"The Propaganda of Power: The Role of Panegyric in Late Antiquity" (1998) contains a number of essays on the subject of panegyrics. Among them is "In praise of an Empress:Julian's speech of thanks to Eusebia" by Shaun Tougher, discussing a "Panegyric In Honour Of Eusebia" written by Julian himself. Tougher examines the relationship of Julian and Eusebia, commenting on whether Helena was affected by it. The historian considers that the image of a politically influential but "kind-hearted and philanthropic" Eusebia is directly based on her depiction in the works of Julian. According to Tougher, later historians have tended to accept this depiction with little to no questioning of it. He regards Eusebia to be the greatest threat to Julian for the duration of his term as Caesar. This rank effectively made Julian heir presumptive to the imperial throne. His position as such relied solely on Constantius and Eusebia remaining childless. Had an heir been born to the imperial couple, Julian could find himself outliving his usefulness to his imperial patrons. Tougher follows the example of senior historian Noël Aujoulat in considering the story of Helena's miscarriages being the result of abortifacients to be entirely plausible. Both historians consider Ammianus' allegations, casting Eusebia as the orchestrator of such a plot, should be taken into consideration and "not be lightly dismissed".
Whatever the case, "The Cambridge Ancient History" notes that the occasion of her presence in Rome were the Vicennalia of Constantius II, a celebration in honor of completing twenty years on the throne. Constantius and his Milan court moved to Rome for the occasion, marking the first and only known visit of this particular Augustus in the ancient capital of the Roman Empire. Constantius was following the examples of Diocletian and Constantine I who also visited Rome during their own Vicennalia. The presence of Constantius, Eusebia and Helena marked this as a dynastic display.
By 360, Julian had restored peace to Gaul and reached a ceasefire with the Alamanni in particular. This secured the local borders for a while. Meanwhile Constantius was involved in a conflict against Shapur II of the Sassanid Empire, another phase of the Roman–Persian Wars. He took advantage of the peace achieved by Julian, sending orders that would transfer many officers and units from Gaul to the Persian borders. The Petulantes, one of the units ordered to the eastern border, revolted and proclaimed Julian to be their Augustus. Soon their cause was joined by the rest of the Gallic troops. Julian accepted his proclamation with some initial reluctance. The exact date of his proclamations in unknown, estimated to February or March, 360. Helena served as his Empress consort. She is mentioned being alive at the time of his proclamation in Julian's "Letter To The Senate And People of Athens".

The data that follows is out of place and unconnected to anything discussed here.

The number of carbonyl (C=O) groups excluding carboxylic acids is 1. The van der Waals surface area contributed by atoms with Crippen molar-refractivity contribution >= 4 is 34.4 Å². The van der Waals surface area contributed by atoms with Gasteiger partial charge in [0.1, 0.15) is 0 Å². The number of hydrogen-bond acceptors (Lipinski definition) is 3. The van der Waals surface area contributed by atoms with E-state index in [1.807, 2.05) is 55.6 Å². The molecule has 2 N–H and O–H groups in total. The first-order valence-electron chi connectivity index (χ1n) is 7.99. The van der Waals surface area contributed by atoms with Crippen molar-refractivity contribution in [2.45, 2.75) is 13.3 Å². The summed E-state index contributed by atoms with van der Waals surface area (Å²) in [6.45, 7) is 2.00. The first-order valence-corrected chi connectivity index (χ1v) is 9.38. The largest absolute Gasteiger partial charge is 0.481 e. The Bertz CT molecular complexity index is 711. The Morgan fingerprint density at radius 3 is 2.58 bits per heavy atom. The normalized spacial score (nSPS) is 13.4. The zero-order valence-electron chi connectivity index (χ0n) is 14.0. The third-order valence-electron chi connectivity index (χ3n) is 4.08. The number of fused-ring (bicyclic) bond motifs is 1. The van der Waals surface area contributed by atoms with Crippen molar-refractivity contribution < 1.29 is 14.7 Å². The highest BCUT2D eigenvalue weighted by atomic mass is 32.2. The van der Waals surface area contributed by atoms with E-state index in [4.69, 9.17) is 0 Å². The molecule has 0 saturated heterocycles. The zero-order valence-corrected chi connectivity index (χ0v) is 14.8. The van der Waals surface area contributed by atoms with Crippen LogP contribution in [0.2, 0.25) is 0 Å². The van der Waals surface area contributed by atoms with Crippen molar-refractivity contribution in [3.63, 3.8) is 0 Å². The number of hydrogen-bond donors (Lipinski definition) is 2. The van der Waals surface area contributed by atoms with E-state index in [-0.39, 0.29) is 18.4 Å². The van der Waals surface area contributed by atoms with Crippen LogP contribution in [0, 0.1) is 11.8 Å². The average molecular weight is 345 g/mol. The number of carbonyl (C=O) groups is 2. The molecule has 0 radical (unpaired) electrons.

The Letter was written in 361. At the time Julian and his forces were marching east to face Constantius. Julian took the time to write a series of public letters which explained and justified his course of action. These letters were addressed to several cities of the empire which Julian was attempting to win over, including (at least) Athens, Corinth, Rome and Sparta. The letter to Athens happens to be the only one preserved to modern times. Among other subjects, Julian narrates the conditions of his proclamation to the throne by army revolt:"He [Constantius] had ordered all the flower of the army, without exception, to be withdrawn from Gaul, charging Lupicinus and Gintonius with this commission, and commanding me in no respect to oppose them."
"In what words shall I now relate the works of the Gods? It was my intention, they can witness, divesting myself of all regal slate and magnificence, to rest in peace, and never more to act in public. I only waited the return of Florentius and Lupicinus, the one being in Britain, and the other at Vienne. In the meantime, a great disturbance was raised among the natives and soldiers, an anonymous libel being dispersed in a neighbouring town, among the Petulants and the Celts (the legions so named) filled with invectives against Constantius, and with complaints of his having betrayed the Gauls. And the author of that paper no less lamented my disgrace. This being circulated, a general disaffection ensued, and those who were most in the interest of Constantius used their utmost endeavours to persuade me to detach the troops as soon as possible, before the like libels were dispersed among the rest of the army. (Not one of my friends was then present). They were Nebridius, Pentadius and Decentius, the latter of whom Constantius had dispatched for that purpose".
"My reply that we ought to wait for Lupicinus and Florentius, was totally disregarded, they all insisting that the opposite plan should be pursued; unless I meant to confirm and corroborate former suspicions. Besides, they added, the detaching the troops will now be deemed your measure;but when those ministers return, Constantius will impute it not to you, but to them, and consequently will reprobate your contact. Thus I was persuaded, or rather compelled, to write to him. For he may be said to act by persuasion, who has the liberty of refusing. But those who can be compelled it is needless to persuade, as they act not by choice but necessity. There being two roads, it was next debated which should be taken. I proposed one but they compelled me to adopt the other;lest my opposition should excite some tumult and disorder in the army, and when a disturbance was once begun, a general confusion might ensue. An apprehension this, which seemed by no means groundless".